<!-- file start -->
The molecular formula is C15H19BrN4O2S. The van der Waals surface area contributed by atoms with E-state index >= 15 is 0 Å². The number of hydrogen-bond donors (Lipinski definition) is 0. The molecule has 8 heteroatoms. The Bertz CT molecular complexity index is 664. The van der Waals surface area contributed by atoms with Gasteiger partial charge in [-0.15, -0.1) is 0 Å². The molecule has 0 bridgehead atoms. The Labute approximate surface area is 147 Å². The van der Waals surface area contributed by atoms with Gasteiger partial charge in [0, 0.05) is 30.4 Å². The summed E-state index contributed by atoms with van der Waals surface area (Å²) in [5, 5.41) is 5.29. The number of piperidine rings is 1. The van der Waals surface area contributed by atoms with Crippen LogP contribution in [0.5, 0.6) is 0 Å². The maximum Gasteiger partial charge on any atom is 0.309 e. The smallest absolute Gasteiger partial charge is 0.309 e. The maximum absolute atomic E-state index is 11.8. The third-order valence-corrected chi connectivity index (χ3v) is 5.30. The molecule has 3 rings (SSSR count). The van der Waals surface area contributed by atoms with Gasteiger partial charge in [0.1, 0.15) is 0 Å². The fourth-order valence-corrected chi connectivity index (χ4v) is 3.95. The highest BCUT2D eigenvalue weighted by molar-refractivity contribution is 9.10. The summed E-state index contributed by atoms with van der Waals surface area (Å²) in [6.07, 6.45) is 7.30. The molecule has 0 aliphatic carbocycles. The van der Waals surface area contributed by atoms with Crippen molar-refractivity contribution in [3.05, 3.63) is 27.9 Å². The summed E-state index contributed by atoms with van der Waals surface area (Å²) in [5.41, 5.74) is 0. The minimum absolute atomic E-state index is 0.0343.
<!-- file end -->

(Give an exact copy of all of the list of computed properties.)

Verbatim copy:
The molecular formula is C15H19BrN4O2S. The van der Waals surface area contributed by atoms with E-state index >= 15 is 0 Å². The number of hydrogen-bond donors (Lipinski definition) is 0. The molecule has 8 heteroatoms. The Bertz CT molecular complexity index is 664. The van der Waals surface area contributed by atoms with Gasteiger partial charge in [-0.15, -0.1) is 0 Å². The molecule has 0 bridgehead atoms. The Labute approximate surface area is 147 Å². The van der Waals surface area contributed by atoms with Gasteiger partial charge in [0, 0.05) is 30.4 Å². The summed E-state index contributed by atoms with van der Waals surface area (Å²) in [5, 5.41) is 5.29. The number of piperidine rings is 1. The van der Waals surface area contributed by atoms with Crippen LogP contribution in [0.5, 0.6) is 0 Å². The maximum Gasteiger partial charge on any atom is 0.309 e. The smallest absolute Gasteiger partial charge is 0.309 e. The maximum absolute atomic E-state index is 11.8. The third-order valence-corrected chi connectivity index (χ3v) is 5.30. The molecule has 3 rings (SSSR count). The van der Waals surface area contributed by atoms with Gasteiger partial charge in [0.1, 0.15) is 0 Å². The fourth-order valence-corrected chi connectivity index (χ4v) is 3.95. The highest BCUT2D eigenvalue weighted by molar-refractivity contribution is 9.10. The summed E-state index contributed by atoms with van der Waals surface area (Å²) in [6.07, 6.45) is 7.30. The molecule has 0 aliphatic carbocycles. The van der Waals surface area contributed by atoms with Crippen molar-refractivity contribution in [3.05, 3.63) is 27.9 Å². The summed E-state index contributed by atoms with van der Waals surface area (Å²) in [5.41, 5.74) is 0. The minimum absolute atomic E-state index is 0.0343.